My Experience WIth Disordered Eating: The More I Opened Up, The Less I Struggled

It’s difficult to think back to where my eating disorder started. If I had to pinpoint a time, it was the summer going into my junior year of high school. I worked a lifeguarding job that consumed my life, I was training for sports in what little free time I had + I was under eating due to how busy I was. This brought a lot of changes to my body that I didn’t particularly notice because of how busy I was. I thinned out, had a nice tan + when I want back to school in the fall, people noticed. This led me to want to be thinner, look better + try harder because people were finally noticing me now that I had lost some weight.

Growing up, I was bullied about my weight by classmates and my older brother’s friends. This led me to start researching how to lose weight. I would spend hours on Pinterest looking up things like healthy meals, fat burning workouts, low calorie snacks … the list goes on + on. I was a three sport athlete in high school, but I still had a gym membership + I would regularly do cardio or lift before a two-hour practice. This was around the time I got my first fitness watch. I HAD to get X amount of steps. I HAD to burn X amount of calories. I HAD to track my calorie intake to make sure it was below what I had burned that day.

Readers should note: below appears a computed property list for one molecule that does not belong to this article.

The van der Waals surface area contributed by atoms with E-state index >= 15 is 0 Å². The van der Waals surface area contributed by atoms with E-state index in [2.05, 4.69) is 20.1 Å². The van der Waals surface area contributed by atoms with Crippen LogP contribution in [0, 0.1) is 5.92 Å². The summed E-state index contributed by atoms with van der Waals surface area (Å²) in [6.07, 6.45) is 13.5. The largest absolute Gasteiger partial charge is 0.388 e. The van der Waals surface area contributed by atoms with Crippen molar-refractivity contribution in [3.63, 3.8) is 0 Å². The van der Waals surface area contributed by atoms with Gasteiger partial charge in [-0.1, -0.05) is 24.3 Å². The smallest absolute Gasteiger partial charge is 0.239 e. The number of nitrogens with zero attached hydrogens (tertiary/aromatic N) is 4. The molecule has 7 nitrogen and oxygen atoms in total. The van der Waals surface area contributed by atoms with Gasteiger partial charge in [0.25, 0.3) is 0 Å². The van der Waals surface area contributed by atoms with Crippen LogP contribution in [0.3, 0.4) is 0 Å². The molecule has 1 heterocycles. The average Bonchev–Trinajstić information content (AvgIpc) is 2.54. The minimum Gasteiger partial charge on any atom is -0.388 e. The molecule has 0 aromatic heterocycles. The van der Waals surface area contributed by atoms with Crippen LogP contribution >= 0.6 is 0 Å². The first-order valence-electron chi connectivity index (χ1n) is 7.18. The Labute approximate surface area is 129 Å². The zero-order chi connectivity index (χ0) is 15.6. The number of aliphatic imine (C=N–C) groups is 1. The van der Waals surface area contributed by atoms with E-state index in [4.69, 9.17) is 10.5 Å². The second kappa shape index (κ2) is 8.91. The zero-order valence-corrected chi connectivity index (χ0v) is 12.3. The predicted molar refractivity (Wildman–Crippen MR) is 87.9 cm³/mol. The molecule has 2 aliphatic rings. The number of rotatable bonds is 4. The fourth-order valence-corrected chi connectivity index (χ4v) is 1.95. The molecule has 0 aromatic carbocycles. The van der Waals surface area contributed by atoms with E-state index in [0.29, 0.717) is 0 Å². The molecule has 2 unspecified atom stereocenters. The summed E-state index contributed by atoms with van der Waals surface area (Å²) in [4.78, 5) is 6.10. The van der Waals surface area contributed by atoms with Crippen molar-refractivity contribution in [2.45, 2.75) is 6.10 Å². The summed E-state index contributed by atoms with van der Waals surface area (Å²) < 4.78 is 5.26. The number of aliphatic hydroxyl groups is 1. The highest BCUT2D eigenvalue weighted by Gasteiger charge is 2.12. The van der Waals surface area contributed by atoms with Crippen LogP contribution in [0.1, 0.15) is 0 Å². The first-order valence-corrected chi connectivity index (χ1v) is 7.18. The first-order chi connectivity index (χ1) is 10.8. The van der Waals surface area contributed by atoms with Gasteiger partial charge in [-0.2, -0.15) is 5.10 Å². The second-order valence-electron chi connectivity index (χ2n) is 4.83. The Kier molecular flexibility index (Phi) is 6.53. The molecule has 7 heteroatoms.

These habits became so obsessive to me, but little did I know how much of a problem I really had. I tried becoming vegetarian to lose weight, I tried becoming vegan to lose weight, I made ridiculous New Year’s resolutions around restricting certain foods to see if it would help me lose weight. One year I gave up pop, one year I gave up pizza, ranch + chocolate. I had given up these foods for about nine months because I thought they were so bad until one day that fall, I saw all my friends eating those foods,enjoying them + not caring AT ALL about what they were consuming. I cracked. I was so fed up with how “hard” I was working out without seeing the results I was hoping for. I longed to be thin, to be liked, to look like everyone else. Nine months of restricting myself from eating foods I could have enjoyed led to overeating, which I later learned was coined binge eating. I remember going to the store and buying a huge bag of M&Ms + pretzels, eating them until my stomach hurt, then I would go to the gym to try + burn off those calories, which I later learned was coined a “purge.”

This went on for months when I was in high school. I kept everything bottled up and never opened up to anyone about what I was going through, mostly because I probably had no idea the severity of what I was doing to myself. These binge cycles were difficult on me for so many reasons, but mostly because I always was so fixated on counting calories + these binges made me feel out of control, disappointed in myself + like I had lost all “progress” I made. I would weigh myself first thing in the morning and sometimes throughout the day + get so upset if I wasn’t making any progress — which most of the time I wasn’t. These habits stuck with me when I got to college.